Aggressive Driving is a Leading Cause of Car Accidents

A study by the Automobile Association of America (AAA) Foundation for Traffic Safety reports that aggressive driving is a growing problem and that 9 in 10 drivers feel that people driving aggressively pose a threat to their personal safety.  This concern is justified, a recent study by the AAA Foundation for Traffic safety found that over half of fatal car accidents involved at least one driver who performed a potentially aggressive action.

What is Aggressive Driving?

The National Highway Traffic Safety Administration (NHTSA) defines aggressive driving as, “The operation of a motor vehicle in a manner that endangers or is likely to endanger persons or property.”  Aggressive driving includes:

  • Speeding.
  • Tailgaiting.
  • Weaving in and out of traffic.
  • Running red lights.
  • Failing to obey stop signs, yield signs and other traffic signals.
  • Blocking cars attempting to pass or change lanes.
  • Cutting in front of another driver and then slowing down.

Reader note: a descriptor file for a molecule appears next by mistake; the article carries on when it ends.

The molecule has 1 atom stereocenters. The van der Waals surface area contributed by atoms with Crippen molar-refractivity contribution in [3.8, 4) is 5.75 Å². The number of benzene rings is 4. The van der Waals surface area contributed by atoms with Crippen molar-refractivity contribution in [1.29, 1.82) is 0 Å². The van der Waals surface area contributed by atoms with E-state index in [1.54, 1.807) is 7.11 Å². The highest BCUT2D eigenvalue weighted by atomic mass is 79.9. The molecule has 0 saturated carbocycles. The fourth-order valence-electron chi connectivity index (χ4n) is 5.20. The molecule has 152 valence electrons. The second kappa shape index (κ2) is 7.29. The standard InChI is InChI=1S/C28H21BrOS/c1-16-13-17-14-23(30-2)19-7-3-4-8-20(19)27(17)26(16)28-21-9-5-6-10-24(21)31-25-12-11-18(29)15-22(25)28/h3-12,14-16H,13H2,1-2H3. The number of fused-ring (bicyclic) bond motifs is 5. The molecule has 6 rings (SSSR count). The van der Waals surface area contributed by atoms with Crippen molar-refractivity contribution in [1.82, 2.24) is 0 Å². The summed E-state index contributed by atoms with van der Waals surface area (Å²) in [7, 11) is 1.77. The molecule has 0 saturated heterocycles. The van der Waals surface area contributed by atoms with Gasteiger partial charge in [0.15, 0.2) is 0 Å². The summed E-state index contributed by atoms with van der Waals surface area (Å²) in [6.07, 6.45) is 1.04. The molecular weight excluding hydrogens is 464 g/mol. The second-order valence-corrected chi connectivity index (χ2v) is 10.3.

• Changing lanes without signaling.
  • Ignoring signals from other drivers.
  • Failing to yield the right of way.

Preventing Aggressive Driving

The AAA Exchange offers the following tips to help prevent aggressive driving:

  • Maintain adequate following distance.
  • Use turn signals.
  • Allow others to merge.
  • Use your high beams responsibly.
  • Don’t force another driver to use their brakes or turn their steering wheel in response to something you have done.
  • If you must use your horn, just tap it.

Responding to Aggressive Driving

Tips for responding to an aggressive driver and road rage:

    • Swallow your pride and attempt to get out of their way. Don’t try to prove a point.
    • Stay Calm. Do not respond to the other driver. Avoid any escalation of conflict.
    • Avoid eye contact with the aggressive driver or occupants.
    • Avoid making hand gestures, honking your horn, or flashing your lights.
    • Be sure to allow enough room so that you can pull out or around if someone approaches your vehicle.
    • Do not get out of your vehicle – it can help protect you.
    • Drive to a busy public place where there are witnesses, such as a hospital or fire station. Once there, use your horn to attract others’ attention if needed.
    • If necessary, contact 911 for assistance.